Tenshi (Restaurant)

Tenshi Japanese Restaurant

Reviewed by:
On April 15, 2016
Last modified:April 15, 2016


If you’ve been left disappointed by the increasing selection of restaurants that promise much and deliver little and are looking for an eatery that packs a quiet punch, then wedged conveniently in that niche between cosy snack joint and full-on restaurant lies a modest little Japanese restaurant called Tenshi. This superb establishment on Upper Street, Islington serves what it humbly describes as ‘traditional home-style cooking’ but it maybe nothing like you’ve ever had at home.

Everything inside cries compact, functional and unpretentious, from the standard-issue, modest two-seater tables which, quite rightly, force you to socially engage with whoever you’re dining with, to the proximity to the chef. Wherever you’re seated it’s always close enough to see him working away in an open kitchen. Many diners crave this type of intimate space especially where food hygiene is concerned. The head chef, you might notice, is indeed Japanese but the staff have an international flavour. Well the head chef is the one who cooks so essentially that makes it a Japanese restaurant right?

You’ll find a serving of Chicken Teriyaki Bento covers every area demanded by the discerning diner from its modest price (£10 with service included) down to adequate proportions and food variety.  The starter is a traditional Miso soup of soybean paste, tofu, seaweed and a dab of choice aromatic herbs. The Chicken Teriyaki Bento has been prepared with such attention to detail that even the rice is just sticky enough to stay on the wobbly chopsticks of the pluckiest amateur.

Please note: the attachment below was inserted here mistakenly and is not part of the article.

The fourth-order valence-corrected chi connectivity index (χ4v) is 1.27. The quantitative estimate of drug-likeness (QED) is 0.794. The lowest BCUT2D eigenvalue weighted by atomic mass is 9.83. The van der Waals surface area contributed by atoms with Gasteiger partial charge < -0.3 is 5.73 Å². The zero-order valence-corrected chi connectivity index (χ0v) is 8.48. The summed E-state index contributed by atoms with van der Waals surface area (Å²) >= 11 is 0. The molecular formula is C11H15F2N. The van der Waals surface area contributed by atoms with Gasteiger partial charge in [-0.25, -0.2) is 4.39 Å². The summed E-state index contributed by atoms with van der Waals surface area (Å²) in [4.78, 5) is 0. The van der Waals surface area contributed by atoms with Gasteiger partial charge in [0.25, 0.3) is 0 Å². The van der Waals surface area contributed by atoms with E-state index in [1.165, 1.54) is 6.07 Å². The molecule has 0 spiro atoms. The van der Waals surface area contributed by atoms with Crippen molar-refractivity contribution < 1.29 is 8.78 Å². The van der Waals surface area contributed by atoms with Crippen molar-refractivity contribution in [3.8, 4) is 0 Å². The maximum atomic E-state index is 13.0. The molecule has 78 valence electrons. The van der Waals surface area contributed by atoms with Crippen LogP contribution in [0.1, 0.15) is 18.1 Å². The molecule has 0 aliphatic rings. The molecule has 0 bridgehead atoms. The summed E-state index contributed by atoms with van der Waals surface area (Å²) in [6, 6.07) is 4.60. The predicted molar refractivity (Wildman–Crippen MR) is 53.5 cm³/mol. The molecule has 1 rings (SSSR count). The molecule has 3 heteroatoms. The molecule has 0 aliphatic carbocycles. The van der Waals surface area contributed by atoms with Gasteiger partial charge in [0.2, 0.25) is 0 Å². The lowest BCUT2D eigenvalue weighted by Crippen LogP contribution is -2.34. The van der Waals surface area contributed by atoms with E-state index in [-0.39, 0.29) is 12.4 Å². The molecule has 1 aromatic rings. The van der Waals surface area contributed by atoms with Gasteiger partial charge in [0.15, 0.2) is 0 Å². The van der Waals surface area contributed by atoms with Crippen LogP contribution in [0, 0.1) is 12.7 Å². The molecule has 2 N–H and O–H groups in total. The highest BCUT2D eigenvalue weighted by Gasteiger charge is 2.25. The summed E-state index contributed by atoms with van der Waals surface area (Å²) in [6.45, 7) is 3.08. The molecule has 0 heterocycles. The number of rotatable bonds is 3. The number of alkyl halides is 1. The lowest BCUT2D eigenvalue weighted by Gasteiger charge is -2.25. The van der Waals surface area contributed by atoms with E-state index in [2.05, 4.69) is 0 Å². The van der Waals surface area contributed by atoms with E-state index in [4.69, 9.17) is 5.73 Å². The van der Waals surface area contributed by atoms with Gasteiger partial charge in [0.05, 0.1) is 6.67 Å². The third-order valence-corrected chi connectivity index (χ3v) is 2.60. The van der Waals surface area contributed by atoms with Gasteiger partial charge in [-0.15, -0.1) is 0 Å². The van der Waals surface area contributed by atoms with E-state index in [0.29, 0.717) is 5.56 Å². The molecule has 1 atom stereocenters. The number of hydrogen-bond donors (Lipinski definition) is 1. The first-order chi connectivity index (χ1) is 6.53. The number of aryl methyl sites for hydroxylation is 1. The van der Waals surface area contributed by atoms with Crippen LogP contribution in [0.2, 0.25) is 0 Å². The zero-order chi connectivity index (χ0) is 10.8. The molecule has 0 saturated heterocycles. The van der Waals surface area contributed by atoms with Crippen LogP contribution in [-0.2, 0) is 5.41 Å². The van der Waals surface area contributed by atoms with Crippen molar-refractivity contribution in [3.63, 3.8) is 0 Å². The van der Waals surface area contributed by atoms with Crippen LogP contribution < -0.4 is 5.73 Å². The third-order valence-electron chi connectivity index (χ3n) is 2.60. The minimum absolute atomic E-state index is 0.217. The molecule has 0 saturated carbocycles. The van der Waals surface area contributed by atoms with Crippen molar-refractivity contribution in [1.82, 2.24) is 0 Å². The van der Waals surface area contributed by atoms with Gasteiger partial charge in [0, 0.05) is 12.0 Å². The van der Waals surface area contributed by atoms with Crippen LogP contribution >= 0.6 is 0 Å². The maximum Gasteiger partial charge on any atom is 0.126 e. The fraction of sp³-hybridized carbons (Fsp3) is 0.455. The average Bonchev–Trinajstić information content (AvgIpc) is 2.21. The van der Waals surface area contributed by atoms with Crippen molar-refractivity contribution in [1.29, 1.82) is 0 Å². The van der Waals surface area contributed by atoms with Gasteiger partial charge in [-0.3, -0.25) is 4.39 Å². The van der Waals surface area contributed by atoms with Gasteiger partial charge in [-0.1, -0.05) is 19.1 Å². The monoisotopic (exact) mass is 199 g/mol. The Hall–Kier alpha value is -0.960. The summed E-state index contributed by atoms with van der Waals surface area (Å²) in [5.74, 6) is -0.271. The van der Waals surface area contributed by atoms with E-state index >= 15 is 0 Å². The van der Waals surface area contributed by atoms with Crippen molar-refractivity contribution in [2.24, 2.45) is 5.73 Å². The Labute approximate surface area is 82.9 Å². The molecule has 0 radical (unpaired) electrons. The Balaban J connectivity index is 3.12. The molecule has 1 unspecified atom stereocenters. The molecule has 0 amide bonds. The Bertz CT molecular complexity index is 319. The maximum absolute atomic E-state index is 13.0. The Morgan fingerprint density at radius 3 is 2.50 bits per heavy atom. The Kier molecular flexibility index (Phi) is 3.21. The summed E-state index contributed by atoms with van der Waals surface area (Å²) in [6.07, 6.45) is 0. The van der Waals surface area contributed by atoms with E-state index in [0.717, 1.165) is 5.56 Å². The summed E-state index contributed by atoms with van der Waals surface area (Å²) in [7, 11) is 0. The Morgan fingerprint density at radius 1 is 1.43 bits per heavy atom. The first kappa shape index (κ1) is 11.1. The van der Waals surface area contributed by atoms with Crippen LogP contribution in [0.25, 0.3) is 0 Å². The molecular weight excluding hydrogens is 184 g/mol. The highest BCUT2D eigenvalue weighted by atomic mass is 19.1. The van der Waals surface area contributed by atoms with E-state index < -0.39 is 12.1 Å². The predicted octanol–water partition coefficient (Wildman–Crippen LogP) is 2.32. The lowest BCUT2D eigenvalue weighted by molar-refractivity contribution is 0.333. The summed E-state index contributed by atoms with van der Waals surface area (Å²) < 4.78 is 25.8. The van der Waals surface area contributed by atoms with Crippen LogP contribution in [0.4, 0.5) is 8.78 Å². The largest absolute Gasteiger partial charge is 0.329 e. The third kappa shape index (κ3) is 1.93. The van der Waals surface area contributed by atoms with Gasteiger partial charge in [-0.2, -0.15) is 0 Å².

This meticulous preparation extends to slices of the tenderest chicken flavoured to perfection, moist enough to melt in the mouth but with a crispiness that delights. The Bento is a complete meal which includes chicken, rice, two servings of salad and the delicious sea-salt dipped Edamame beans that will have you reaching for the tooth floss sharpish if you don’t Google how to eat them correctly. With the Edamames you’ll inevitably find yourself pondering whether there’s some custom of Japanese etiquette you’re currently stomping all over.

Without question the combination of price, cuisine and convenience takes it a world away from competitors. The food quality may well be matched or even surpassed elsewhere but you’ll no doubt feel it in your pocket. This restaurant has got everything just right and even the grumpiest of diners will struggle to complain. Few comparative eateries can retain that essence of authentic, quality Japanese plates without charging through the roof for it. Tenshi stands out a mile in this respect.

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About the author /

Eddie Saint-Jean is a London writer and editor whose editorials cover arts, culture, entertainment, food/drink, local history and heritage.

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